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Moody prepares for hurricane season

Photo of 23d Civil Engineer Squadron personnel practicing emergency management procedures.

Master Sgt. Terri Adams, left, 23d Civil Engineer Squadron Emergency Management Flight section chief, and Timothy Sirmans, 23d CES installation emergency manager, practice emergency management procedures May 14, 2020, at Moody Air Force Base, Georgia. The 23d CES Emergency Management Flight wants Team Moody to stay educated and prepared to weather any storm. For further information, visit www.beready.af.mil or contact the emergency management flight at 229-257-1772. (U.S. Air Force photo by Senior Airman Erick Requadt)

Photo of Airman examining a hurricane's trajectory.

Master Sgt. Terri Adams, 23d Civil Engineer Squadron Emergency Management Flight section chief, examines a hurricane’s trajectory May 14, 2020, at Moody Air Force Base, Georgia. The 23d CES Emergency Management Flight wants Team Moody to stay educated and prepared to weather any storm. For further information, visit www.beready.af.mil or contact the emergency management flight at 229-257-1772. (U.S. Air Force photo by Senior Airman Erick Requadt)

MOODY AIR FORCE BASE, Ga. --

Hurricane season officially begins today and there are many ways Moody Airmen and families can prepare themselves and remain informed.

The 23d Civil Engineer Squadron Emergency Management Flight wants Team Moody to stay educated and prepared to weather any storm.

“Prepare now, have a plan to stay and have a plan to evacuate,” said Master Sgt. Terri Adams, 23d CES Emergency Management Flight section chief. “If you stay ready, you don't have to get ready.”

The emergency management flight recommends having a kit outfitted with items one may need for families and pets. Adams explained people can prepare for hurricanes by gathering enough resources to last 72 hours.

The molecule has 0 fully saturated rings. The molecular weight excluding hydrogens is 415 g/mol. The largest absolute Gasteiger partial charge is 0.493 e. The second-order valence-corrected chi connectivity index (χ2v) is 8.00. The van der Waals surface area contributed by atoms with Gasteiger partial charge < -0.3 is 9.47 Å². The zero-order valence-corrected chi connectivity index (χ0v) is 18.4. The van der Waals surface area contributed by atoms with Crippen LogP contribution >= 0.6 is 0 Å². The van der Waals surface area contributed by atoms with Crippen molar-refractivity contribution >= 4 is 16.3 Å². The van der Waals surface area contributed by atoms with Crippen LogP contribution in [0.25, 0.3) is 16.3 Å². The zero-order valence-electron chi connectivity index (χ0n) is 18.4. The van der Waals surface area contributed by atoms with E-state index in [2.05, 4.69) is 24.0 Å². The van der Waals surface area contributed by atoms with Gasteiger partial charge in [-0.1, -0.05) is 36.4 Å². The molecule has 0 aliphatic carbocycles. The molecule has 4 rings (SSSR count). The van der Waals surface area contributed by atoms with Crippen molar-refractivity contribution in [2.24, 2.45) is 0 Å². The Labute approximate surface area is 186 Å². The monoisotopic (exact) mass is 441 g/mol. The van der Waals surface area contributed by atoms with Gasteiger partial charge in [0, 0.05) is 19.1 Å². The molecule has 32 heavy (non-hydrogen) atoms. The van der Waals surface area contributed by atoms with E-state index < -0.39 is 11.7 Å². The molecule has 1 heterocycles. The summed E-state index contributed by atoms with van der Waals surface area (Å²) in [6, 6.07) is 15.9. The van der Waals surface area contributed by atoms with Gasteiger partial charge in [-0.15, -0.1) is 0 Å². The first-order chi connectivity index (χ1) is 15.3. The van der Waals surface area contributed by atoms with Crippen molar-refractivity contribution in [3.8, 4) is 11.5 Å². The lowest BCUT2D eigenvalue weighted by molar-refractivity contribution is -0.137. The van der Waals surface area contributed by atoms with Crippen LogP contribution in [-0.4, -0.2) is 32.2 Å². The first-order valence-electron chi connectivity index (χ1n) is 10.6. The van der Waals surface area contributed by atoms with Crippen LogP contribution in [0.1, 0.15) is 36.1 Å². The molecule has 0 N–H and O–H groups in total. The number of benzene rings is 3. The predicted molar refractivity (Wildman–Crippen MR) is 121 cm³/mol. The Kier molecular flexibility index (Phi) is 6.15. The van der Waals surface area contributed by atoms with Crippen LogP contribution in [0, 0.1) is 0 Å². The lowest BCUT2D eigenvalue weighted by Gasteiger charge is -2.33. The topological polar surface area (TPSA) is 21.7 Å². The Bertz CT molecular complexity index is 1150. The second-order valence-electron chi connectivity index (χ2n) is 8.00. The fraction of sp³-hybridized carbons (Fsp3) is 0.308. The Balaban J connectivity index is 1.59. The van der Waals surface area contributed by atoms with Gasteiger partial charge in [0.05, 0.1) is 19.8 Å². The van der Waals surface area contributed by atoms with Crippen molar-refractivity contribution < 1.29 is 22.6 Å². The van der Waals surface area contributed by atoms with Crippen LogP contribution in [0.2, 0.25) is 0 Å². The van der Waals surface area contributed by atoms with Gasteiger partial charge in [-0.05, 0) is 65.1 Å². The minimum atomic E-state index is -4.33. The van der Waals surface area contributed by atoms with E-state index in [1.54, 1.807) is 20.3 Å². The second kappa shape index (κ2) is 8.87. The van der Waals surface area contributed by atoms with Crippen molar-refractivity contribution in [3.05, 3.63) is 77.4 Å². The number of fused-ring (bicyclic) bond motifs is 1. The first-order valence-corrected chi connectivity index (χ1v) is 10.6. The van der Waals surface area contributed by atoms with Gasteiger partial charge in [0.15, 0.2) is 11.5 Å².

“Have a kit in your home, with food and medical care items, and enough medicine to last you without having to get them refilled right away,” Adams said. “You also want to have an emergency kit that you can grab and hit the road if it's getting bad enough here.”

Adams explained that other items people should include in their kit are cash, a weather radio, clothes, batteries and flashlights.

“We like to tell people that preparedness is a year-round sport because you never know what's going to happen,” Adams said. “It’s important to have a good source of food and water supplies as well as gas in your vehicle and maybe a spare tank.”

In addition to a homemade kit and supplies, Adams emphasized some practices for staying protected at home.

“The biggest thing is to stay indoors,” Adams said. “Get everyone inside before the storm even gets near you. Pick up everything outside so it doesn't become a hazard. Close and lock all your doors. If you don’t have a lot of options, then simply stay in an interior room, as an interior room with no windows is the best level of protection that you're going to get in your home.”

Whether deciding to evacuate or if an evacuation order has been issued, Hank Santicola, 23d Wing plans and programs manager, explained how to safely evacuate.

“Make sure you have a plan of where you're going to go, because hotels and roads can get crowded,” Santicola said. “It’s also important to have a family communication plan so they know where you’re at. Knowing what emergency supplies you should need and how to prepare your property while you’re gone are crucial as well when evacuating.”

Santicola explained how Team Moody can stay informed during disasters through the AtHoc system, which he recommended updating with current contact information.

“The base will get very accurate information tailored to Moody,” Santicola said. “You can get the AtHoc messages that'll keep you up-to-date every time a hurricane condition changes or instructions are sent out.”

For further information, visit www.beready.af.mil or contact the emergency management flight at 229-257-1772.